Asperger syndrome

Is Asperger syndrome inherited?

Asperger syndrome, like all autism spectrum disorders (ASDs), has a strong genetic basis, however the way it runs in families is complex. Doctors believe this is because although a baby may inherit a genetic change that increases their risk for developing Asperger syndrome (genetic predisposition), other factors in the environment are involved in the development and course of the syndrome.

There are many different genes that are believed to be associated with an increased risk for developing Asperger syndrome and the search continues for more. Scientists are also working to better understand of how variations in different genes may influence this risk and which environmental factors may be important. Therefore, to get the most current information, people with specific questions about genetic risks to themselves or family members are encouraged to speak with a genetic counselor or other genetics professional.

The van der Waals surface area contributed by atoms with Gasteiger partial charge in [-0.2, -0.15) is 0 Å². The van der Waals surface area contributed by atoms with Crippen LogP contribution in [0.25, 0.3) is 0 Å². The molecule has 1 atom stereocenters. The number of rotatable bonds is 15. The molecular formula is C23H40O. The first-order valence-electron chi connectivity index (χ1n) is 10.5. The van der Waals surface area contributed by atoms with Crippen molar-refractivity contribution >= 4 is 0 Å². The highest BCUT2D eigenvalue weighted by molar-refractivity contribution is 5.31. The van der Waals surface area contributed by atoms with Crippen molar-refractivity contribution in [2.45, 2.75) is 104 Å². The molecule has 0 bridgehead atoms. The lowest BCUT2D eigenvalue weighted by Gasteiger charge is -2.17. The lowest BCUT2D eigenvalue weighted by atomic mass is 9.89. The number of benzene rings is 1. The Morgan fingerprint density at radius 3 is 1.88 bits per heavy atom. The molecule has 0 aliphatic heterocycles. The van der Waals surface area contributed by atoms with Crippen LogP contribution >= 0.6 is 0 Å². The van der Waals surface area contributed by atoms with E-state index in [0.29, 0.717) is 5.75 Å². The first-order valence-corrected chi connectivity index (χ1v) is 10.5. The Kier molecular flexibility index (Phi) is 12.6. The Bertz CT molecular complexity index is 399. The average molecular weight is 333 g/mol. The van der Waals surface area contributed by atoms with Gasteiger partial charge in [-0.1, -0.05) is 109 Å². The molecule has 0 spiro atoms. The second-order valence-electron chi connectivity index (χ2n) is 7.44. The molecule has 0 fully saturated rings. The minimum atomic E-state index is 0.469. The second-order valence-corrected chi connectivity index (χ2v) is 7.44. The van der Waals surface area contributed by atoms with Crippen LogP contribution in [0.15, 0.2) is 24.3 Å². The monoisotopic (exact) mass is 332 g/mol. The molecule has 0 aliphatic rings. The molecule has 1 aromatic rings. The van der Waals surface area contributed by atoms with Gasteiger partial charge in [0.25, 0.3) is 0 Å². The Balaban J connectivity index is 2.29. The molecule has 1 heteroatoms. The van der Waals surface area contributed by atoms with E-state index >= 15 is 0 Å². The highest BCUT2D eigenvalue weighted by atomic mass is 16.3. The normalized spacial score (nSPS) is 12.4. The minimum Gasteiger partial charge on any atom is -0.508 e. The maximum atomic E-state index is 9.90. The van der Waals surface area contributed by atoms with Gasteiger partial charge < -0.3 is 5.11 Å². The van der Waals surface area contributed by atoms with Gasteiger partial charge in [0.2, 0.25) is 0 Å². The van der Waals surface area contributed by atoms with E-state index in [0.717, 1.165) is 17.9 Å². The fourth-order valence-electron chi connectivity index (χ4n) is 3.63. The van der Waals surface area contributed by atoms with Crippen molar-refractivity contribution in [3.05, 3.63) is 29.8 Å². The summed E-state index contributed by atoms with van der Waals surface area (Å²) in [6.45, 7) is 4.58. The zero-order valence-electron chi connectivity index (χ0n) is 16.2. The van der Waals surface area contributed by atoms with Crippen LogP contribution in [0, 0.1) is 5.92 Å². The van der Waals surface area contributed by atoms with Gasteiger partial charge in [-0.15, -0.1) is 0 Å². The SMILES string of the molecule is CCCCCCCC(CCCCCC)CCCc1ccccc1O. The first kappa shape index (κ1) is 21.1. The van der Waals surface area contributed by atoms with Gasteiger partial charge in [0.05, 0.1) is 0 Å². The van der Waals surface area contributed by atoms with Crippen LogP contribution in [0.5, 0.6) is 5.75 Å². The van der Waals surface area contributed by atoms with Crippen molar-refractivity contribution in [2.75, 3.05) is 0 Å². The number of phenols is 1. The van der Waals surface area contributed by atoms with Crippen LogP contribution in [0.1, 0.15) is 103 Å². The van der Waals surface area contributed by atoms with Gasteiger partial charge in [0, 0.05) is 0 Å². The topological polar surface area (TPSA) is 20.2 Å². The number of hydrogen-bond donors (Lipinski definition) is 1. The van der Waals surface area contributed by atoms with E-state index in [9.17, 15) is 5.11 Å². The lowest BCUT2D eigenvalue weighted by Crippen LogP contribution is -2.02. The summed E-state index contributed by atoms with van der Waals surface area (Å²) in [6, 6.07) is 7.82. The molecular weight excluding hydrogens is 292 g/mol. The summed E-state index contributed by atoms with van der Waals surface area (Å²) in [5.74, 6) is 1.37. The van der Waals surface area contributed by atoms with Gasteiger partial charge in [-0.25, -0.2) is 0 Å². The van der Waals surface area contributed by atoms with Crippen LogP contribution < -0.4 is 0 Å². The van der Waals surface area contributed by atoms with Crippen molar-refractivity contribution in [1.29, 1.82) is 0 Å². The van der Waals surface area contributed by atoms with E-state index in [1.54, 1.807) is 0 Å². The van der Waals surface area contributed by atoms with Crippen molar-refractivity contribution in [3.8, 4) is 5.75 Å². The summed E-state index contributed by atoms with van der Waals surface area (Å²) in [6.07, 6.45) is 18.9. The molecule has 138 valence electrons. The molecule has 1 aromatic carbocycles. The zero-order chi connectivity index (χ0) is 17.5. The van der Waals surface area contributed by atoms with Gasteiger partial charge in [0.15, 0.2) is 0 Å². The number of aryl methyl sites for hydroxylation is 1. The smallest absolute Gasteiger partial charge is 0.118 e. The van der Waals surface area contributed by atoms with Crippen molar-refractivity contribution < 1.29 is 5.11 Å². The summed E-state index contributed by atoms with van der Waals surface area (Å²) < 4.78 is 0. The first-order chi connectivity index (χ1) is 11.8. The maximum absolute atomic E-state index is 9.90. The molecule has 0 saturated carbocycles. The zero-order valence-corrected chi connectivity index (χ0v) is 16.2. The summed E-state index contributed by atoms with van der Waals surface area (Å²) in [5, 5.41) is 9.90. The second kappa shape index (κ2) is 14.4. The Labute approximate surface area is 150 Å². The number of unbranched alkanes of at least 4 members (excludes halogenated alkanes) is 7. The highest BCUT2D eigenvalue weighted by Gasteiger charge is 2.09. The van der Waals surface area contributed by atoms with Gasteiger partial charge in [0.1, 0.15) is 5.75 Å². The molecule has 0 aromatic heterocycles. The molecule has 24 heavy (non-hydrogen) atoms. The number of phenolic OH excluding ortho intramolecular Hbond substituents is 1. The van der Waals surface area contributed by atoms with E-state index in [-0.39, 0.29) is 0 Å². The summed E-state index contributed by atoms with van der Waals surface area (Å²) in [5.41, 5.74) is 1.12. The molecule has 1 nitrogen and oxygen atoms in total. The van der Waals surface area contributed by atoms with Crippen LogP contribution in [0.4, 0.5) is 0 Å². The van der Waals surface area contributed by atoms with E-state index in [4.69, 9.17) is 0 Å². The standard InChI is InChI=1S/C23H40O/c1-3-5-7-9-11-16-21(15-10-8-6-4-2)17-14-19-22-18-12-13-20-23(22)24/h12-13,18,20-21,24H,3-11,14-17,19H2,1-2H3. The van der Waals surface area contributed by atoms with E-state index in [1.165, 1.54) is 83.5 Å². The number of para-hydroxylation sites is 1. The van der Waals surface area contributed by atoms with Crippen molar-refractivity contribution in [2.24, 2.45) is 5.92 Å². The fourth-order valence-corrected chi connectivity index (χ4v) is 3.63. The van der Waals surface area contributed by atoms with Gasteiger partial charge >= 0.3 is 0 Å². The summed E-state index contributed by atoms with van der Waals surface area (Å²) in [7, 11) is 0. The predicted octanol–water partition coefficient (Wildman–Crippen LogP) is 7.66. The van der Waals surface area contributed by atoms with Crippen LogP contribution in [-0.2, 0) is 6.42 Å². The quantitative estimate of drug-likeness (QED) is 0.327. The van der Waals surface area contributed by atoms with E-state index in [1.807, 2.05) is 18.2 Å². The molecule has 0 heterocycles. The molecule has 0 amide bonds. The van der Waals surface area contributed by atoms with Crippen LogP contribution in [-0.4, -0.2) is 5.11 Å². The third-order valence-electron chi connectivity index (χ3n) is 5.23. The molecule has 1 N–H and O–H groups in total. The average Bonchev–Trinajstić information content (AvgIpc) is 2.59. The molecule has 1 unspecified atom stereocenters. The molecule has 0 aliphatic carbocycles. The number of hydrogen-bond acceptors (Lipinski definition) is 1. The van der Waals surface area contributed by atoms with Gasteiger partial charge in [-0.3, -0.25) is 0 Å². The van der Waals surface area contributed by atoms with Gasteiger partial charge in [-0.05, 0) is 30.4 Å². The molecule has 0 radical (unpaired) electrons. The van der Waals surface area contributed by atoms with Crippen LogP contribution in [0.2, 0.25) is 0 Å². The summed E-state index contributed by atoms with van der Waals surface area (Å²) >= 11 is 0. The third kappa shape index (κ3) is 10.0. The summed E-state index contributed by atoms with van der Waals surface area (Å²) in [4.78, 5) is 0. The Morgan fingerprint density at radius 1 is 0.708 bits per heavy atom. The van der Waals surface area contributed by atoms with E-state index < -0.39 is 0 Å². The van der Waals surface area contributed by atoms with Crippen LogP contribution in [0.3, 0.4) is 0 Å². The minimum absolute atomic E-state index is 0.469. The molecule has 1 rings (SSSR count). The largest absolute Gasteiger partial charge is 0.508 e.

Last updated on 05-01-20

What is the long-term outlook for people with Asperger syndrome?

With behavioral and educational assistance, people with Asperger syndrome can learn ways to manage their symptoms. In some cases, adults may do so well, they no longer meet the criteria for being diagnosed with Asperger syndrome. However, many people continue to struggle with social interactions and relationships throughout adulthood. This is especially true if the person has one or more mental health disorders in addition to Asperger syndrome. While some adults with Asperger syndrome may continue to need support with meeting demands of everyday living, many are able to find employment, develop social relationships, and/or live independently.

Last updated on 05-01-20

Name: Autism Society of America 4340 East-West Highway, Suite 350
Bethesda, MD, 20814-3067, United States
Phone: 301-657-0881 Toll Free: 800-328-8476 Email: Url:
Name: Autism Spectrum Connection/Coalition P.O. Box 524
Crown Point , IN, 46308, United States
Phone: +1-219-789-9874 Email: Url:

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The RareGuru disease database is regularly updated using data generously provided by GARD, the United States Genetic and Rare Disease Information Center.

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